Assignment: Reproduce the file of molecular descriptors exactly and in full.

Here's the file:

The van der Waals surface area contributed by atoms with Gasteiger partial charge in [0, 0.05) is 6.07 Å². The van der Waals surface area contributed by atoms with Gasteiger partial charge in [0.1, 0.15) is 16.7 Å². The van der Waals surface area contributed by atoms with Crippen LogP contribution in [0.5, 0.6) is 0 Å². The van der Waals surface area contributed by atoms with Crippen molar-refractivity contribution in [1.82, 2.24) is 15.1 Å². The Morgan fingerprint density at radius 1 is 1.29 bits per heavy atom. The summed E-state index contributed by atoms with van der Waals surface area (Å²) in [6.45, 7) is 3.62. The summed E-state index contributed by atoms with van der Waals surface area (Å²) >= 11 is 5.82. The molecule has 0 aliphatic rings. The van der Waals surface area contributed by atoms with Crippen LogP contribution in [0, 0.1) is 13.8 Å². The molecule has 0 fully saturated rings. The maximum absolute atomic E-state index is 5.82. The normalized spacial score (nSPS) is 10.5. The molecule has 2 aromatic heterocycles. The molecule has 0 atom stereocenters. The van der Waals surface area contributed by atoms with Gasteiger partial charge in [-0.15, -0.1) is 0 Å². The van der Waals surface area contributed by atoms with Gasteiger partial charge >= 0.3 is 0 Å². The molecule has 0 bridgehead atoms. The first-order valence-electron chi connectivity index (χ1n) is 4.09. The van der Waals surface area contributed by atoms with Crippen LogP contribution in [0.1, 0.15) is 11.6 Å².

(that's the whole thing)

The van der Waals surface area contributed by atoms with Gasteiger partial charge in [0, 0.05) is 6.07 Å². The van der Waals surface area contributed by atoms with Gasteiger partial charge in [0.1, 0.15) is 16.7 Å². The van der Waals surface area contributed by atoms with Crippen LogP contribution in [0.5, 0.6) is 0 Å². The van der Waals surface area contributed by atoms with Crippen molar-refractivity contribution in [1.82, 2.24) is 15.1 Å². The Morgan fingerprint density at radius 1 is 1.29 bits per heavy atom. The summed E-state index contributed by atoms with van der Waals surface area (Å²) in [6.45, 7) is 3.62. The summed E-state index contributed by atoms with van der Waals surface area (Å²) >= 11 is 5.82. The molecule has 0 aliphatic rings. The van der Waals surface area contributed by atoms with Crippen LogP contribution in [0, 0.1) is 13.8 Å². The molecule has 0 fully saturated rings. The maximum absolute atomic E-state index is 5.82. The normalized spacial score (nSPS) is 10.5. The molecule has 2 aromatic heterocycles. The molecule has 0 atom stereocenters. The van der Waals surface area contributed by atoms with Gasteiger partial charge in [-0.15, -0.1) is 0 Å². The van der Waals surface area contributed by atoms with Gasteiger partial charge >= 0.3 is 0 Å². The molecule has 0 bridgehead atoms. The first-order valence-electron chi connectivity index (χ1n) is 4.09. The van der Waals surface area contributed by atoms with Crippen LogP contribution in [0.1, 0.15) is 11.6 Å².